Intel laid the foundation of its global internet strategy yesterday with the launch of its Pentium III microprocessors.
The launch of the chips, produced on a finer 0.18 micron process technology in contrast to the current 0.25 process, is an "unprecedented" event in Intel's history, according to the company's Australian general manager, David Bolt.
"The new Pentium III is the first step in Intel's strategy to be the building block supplier for internet technology across the world," he said.
The 0.18 micron production process has allowed Intel to increase the density of its chips, fitting more transistors and circuitry on-board which equates to faster and cooler running speeds, new performance enhancing features, lower power consumption, and smaller units, Bolt said.
Bolt admitted the new chip would enable PC manufacturers to try and match Apple for style in the wake of the popularity of its user-friendly fruit-coloured iMacs which, at last count, had sold over two million units.
Bolt said there is "no limit" to how the new processors can be packaged.
The nine new "Coppermine" desktop processors are available in speeds ranging from 500MHz to 733MHz and feature an Advanced Transfer Cache, delivering a performance boost of up to 25 per cent when compared to earlier PIIIs running at the same clock speed, Bolt said.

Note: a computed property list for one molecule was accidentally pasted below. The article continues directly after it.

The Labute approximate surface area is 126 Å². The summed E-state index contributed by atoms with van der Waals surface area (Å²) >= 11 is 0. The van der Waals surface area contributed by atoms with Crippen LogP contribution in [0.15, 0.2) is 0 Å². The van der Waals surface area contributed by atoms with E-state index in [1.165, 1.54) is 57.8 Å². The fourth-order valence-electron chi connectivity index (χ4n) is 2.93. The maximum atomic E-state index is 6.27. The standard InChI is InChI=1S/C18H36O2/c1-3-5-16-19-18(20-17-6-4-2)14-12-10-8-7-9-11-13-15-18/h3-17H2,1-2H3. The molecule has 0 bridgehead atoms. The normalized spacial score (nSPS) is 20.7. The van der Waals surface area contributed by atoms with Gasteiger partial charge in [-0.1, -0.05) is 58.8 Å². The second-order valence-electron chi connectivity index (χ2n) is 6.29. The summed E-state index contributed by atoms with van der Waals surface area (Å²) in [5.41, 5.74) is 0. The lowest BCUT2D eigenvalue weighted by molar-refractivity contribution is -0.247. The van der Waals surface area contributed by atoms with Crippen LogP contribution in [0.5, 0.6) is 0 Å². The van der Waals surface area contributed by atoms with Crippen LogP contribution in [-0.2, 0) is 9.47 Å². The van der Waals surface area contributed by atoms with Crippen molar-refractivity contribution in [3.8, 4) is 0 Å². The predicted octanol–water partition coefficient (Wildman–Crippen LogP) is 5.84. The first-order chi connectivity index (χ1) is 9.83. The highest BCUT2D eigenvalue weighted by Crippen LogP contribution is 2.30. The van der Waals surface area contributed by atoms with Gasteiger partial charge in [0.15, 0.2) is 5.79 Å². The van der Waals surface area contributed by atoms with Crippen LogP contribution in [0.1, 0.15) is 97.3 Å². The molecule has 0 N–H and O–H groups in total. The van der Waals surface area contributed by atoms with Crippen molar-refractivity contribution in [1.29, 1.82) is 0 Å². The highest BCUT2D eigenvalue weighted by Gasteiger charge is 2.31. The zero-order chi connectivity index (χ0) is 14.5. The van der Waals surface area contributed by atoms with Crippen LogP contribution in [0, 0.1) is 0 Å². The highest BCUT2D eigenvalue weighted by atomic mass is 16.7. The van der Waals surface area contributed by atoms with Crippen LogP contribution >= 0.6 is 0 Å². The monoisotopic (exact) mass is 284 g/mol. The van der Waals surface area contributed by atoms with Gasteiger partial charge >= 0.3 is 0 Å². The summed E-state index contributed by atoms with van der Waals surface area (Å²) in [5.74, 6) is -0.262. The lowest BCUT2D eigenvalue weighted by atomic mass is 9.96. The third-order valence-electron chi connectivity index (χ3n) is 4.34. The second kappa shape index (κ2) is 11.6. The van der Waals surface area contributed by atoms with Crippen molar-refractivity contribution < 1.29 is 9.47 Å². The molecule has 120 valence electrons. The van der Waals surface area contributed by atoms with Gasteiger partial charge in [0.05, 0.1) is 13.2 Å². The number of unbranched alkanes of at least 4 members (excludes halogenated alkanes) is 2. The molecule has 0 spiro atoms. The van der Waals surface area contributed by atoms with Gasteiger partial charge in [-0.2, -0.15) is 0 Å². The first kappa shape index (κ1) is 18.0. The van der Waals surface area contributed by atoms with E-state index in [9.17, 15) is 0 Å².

The mobile PIII processors are available in 400, 450 and 500MHz speeds and, according to Intel, can boost the performance of some mobile units by greater than 100 per cent.
In addition to the new mobile and desktop processors, Intel has introduced the PIII Xeon for the server market. The new Xeon will run at 600 to 733MHz with Intel's new 840 chipsets. Bolt said the company had been forced to delay the release of its 820 chipset for desktop PCs until later this year.
Prices start at $US239 for desktop 500MHz Pentium III-500E, and range up to $826 for the Pentium III Xeon-733 workstation/server unit.